By Max Bowenfirstname.lastname@example.org
Following a report of 60 additional COVID-19 cases over the last two weeks, Attleboro has joined a list of cities and towns that have exceeded what is considered a safe rate.
According to a social media post by Attleboro Mayor Paul Heroux, the town was designated a “red” community earlier this week by the Massachusetts Department of Public Health. This means that the case rate has exceeded what the state considers a safe one, roughly 8 per 100,000.
“Our rate is now 9.3 people per 100,000. Attleboro has about 45,000 people in the city,” wrote Heroux. “We have had 60 new cases over the last two weeks.”
Recently, the town saw a number of cases among members of the Attleboro Fire Department and students in the city’s schools. Heroux wrote that the blame cannot be placed on the firefighters that have tested positive, that they are no more or less a part of the total number.
Heroux will be meeting virtually with the Mass DPH to discuss next steps for the city. This will include the city health agent, the city nurse, the fire chief, the police chief, the city personnel office director, the school superintendent, the school nurse, and a chief doctor from Sturdy Hospital .
Heroux reminded Attleboro residents that they need to wear face masks, practice social distancing, avoid large crowds, wash hands, and be careful to avoid cross-contamination.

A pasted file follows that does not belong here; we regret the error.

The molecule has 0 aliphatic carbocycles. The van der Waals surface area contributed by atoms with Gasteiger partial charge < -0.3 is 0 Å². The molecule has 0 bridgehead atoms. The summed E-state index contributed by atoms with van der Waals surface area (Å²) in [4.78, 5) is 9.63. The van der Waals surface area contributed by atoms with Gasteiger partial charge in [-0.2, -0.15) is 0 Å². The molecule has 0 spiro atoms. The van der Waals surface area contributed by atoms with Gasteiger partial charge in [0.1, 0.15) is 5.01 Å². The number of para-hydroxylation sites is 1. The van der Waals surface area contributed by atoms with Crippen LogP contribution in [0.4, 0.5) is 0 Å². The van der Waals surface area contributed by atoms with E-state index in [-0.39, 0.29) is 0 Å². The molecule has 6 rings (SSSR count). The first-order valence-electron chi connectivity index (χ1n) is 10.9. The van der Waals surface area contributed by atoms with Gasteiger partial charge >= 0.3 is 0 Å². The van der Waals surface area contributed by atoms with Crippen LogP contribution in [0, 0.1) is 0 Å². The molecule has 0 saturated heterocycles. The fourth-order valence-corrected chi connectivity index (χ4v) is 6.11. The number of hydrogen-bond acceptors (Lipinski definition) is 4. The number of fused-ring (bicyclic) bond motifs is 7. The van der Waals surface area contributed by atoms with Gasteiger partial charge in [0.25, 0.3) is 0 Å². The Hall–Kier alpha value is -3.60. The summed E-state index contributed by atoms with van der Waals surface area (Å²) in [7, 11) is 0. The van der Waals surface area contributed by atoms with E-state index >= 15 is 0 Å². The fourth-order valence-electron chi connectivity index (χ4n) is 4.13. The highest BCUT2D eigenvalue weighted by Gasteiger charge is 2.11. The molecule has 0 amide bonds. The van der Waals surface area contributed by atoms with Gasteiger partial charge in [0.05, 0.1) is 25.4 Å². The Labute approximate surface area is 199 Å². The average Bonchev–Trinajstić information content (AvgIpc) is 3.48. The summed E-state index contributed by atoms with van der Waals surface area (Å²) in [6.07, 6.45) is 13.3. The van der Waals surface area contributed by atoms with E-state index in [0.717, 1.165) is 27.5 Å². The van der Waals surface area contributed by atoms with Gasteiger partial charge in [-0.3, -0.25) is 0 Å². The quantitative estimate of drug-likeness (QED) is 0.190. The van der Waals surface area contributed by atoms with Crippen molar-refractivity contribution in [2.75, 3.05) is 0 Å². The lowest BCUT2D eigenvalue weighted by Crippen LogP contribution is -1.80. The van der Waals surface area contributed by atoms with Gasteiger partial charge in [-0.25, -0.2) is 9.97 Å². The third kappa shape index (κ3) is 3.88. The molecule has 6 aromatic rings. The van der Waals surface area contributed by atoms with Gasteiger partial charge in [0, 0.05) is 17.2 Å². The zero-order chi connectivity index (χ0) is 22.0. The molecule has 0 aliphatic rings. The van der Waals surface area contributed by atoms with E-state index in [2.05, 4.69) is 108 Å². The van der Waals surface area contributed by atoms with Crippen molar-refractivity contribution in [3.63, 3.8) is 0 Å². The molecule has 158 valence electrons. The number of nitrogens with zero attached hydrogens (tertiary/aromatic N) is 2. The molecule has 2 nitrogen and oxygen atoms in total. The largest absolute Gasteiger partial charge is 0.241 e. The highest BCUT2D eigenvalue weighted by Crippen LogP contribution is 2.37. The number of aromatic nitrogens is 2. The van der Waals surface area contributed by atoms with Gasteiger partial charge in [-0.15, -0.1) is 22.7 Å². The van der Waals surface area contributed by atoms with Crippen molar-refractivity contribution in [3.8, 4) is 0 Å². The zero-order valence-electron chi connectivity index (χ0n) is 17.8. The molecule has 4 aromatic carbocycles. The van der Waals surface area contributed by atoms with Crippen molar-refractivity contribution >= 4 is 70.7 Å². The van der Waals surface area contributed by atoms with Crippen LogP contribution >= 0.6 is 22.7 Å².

“As I learn more information about what are the expectations for us as a community from the state, I will let you know,” Herou wrote. “Please stay patient as information is constantly evolving. There is no playbook.”
Other communities labeled “red”
Near the end of September, both Plainville and Wrentham were added to this list as well, following double-digit increases over a two-week period. Plainville’s increase of 11 cases involved multiple family members. It was noted that due to Plainville’s small size and normal case rate of 0-2 a week, even a small increase can make it a “high risk” town.
In a statement posted to the Town of Wrentham’s web site, it was said that the cases are tied to a single cluster in a nursing home. That designation has since dropped down to “yellow.”
“Despite the nature of the cluster we experienced in town, we have still urged our residents to remain vigilant in their prevention efforts over the past few weeks, just as we have since the pandemic began,” Wrentham Town Administrator Kevin Sweet said. “We are pleased to see our status drop to ‘Yellow’ and hope for continued encouraging results as part of the weekly data shared by the state.”